Prior art in the broadest sense uses an arrangement like that shown schematically in FIG. 1 to deliver electrical stimulus to the heart. A typical waveform, voltage versus time, employed for defibrillation may be the monophasic waveform pictured in FIG. 2, the prior art. Typical values are a pulse duration of 7 milliseconds, a peak amplitude of 750 volts and peak current of 15 amperes, assuming electrodes that yield a heart resistance of approximately 50 ohms. A minor variation of this prior art case involved one pulse delivered between a certain pair of electrodes, and a second pulse delivered through a different pair of electrodes.
Another prior art option that shows improved results is the biphasic waveform depicted in FIG. 3, the prior art. [E. G. Dixon, A. S. L. Tang, P. D. Wolf, et al., "Improved defibrillation thresholds with large contoured epicardial electrodes and biphasic waveforms", Circulation, vol 76 #5, pp 1176-1184, November, 1987.] Here, the initial pulse is similar to the monophasic pulse, but a second pulse of opposite polarity is caused to follow the first immediately by a switching reversal of the capacitor.
The processes and procedures of the prior art that most nearly approach the novel feature of the present invention, however, are quite remote from it. Hence, their marginal relevance can best be appreciated by first noting the outline of the present invention.
In one embodiment of the present invention, the short-duration, high-voltage defibrillating pulse is preceded by a contiguous and same-polarity, long-duration, low-voltage waveform. In other embodiments of the present invention, a train of electrical pulses requiring little energy storage achieves temporal and spatial organization of significant portions of the heart muscle, so that a subsequent defibrillating pulse can accomplish its role using less energy than would otherwise be required. The pulse train is delivered through the large electrodes used to administer the defibrillating pulse.
The only even remotely similar methods in the prior art are these: One could argue that in the biphasic defibrillation of the prior art, the initial pulse constitutes an electrical pretreatment that improves the efficacy of the second, although several significant elements of the present invention are absent altogether in this case, particularly the train of pulses of the other embodiments. A further point of difference is that our pretreatment pulse or pulses are of significantly lower energy than the defibrillation pulse, whereas the first pulse in the biphasic waveform is usually of higher energy than the second.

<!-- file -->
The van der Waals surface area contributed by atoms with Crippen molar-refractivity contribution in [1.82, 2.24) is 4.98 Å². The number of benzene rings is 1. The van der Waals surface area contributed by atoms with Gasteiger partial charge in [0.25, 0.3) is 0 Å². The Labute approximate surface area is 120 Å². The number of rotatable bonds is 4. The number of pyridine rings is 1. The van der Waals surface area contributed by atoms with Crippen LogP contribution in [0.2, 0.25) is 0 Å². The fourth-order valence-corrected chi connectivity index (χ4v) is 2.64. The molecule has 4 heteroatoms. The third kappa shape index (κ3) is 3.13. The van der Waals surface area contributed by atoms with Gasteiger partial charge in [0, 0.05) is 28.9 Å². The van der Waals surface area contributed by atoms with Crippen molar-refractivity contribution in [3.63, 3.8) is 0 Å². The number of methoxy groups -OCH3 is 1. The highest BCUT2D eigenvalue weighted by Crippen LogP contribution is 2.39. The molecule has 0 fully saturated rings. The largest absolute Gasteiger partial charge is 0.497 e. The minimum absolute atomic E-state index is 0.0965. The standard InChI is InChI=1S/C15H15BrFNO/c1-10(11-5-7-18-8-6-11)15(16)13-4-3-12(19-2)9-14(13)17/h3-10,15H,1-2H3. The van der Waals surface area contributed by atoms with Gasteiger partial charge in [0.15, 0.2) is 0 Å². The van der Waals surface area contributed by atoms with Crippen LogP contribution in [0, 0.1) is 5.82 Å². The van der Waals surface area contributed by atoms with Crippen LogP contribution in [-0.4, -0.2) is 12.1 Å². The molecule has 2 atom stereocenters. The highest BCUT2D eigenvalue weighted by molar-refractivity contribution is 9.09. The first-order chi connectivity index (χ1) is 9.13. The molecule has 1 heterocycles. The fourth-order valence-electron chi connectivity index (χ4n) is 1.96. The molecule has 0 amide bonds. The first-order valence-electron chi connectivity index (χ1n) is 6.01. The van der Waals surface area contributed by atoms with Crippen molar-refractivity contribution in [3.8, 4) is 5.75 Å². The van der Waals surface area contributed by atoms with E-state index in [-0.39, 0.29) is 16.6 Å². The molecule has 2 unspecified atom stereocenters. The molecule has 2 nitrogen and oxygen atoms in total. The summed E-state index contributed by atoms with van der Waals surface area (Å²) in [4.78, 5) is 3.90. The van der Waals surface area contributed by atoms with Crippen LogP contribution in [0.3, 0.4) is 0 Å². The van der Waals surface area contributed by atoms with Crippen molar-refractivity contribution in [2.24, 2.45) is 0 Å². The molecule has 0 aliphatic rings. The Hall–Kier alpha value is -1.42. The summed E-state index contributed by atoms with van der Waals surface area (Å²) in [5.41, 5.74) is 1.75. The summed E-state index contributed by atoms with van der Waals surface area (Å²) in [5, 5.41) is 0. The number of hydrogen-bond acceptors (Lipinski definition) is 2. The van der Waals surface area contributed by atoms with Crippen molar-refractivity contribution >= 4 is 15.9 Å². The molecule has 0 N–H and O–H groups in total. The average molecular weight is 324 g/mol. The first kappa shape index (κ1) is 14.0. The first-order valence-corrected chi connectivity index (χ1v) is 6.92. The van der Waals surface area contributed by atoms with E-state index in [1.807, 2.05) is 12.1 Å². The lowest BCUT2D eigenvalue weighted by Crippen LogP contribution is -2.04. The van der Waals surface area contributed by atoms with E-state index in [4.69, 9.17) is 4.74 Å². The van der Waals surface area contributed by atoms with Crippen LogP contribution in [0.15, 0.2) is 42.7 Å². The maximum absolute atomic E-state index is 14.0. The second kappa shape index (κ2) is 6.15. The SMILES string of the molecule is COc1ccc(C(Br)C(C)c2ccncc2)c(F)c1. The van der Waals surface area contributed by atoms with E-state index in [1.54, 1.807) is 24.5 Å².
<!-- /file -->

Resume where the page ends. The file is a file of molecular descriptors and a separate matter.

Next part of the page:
Pulses delivered at a rapid rate are sometimes used in the prior art of pacing to combat tachycardia, or rapid pulse. The aim here is to "outrun" the tachycardia by administering heart-stimulating pulses at a high rate. This pulse-train case is very different from those of the present invention, however, because (1) it delivers pulses through the pacing lead rather than through the large defibrillation electrodes; (2) it employs pulse voltages in the neighborhood of 5 volts rather than several hundred volts; (3) it seeks to achieve a cessation of tachycardia rather than fibrillation; (4) its pulse train delivered through the pacing lead is never followed by a significantly stronger pulse, whereas in embodiments of the present invention, the train of pulses delivered through the defibrillation electrodes is always followed by a significantly stronger pulse.
It should be noted that the dual-pulse, single-path option was studied in the 1960s and found to yield no improvement. [Kugelberg, Jan. "Ventricular defibrillation: a new aspect", Acta Chirurgica Scandinavica, Supp 372, Stockholm, 1967.]
Another aspect of prior art is the dual-pulse process discussed above as a variation on the monophasic waveform, wherein the initial pulse could conceivably be termed "pretreatment". But this method differs fundamentally form the present invention because a different path is used for the second path in the dual-pulse method of the prior art. Other prior art is the work of Jones and Jones. [J. L. Jones and R. E. Jones, U.S. Pat. No. 4,637,397, filed May 30, 1985, and issued Jan. 20, 1987.] It employs what is essentially a biphasic pulse, followed by a comparatively low-power "healing pulse", the last having the same polarity as the first pulse. The concept of a final low-power or healing pulse is totally absent from the present invention.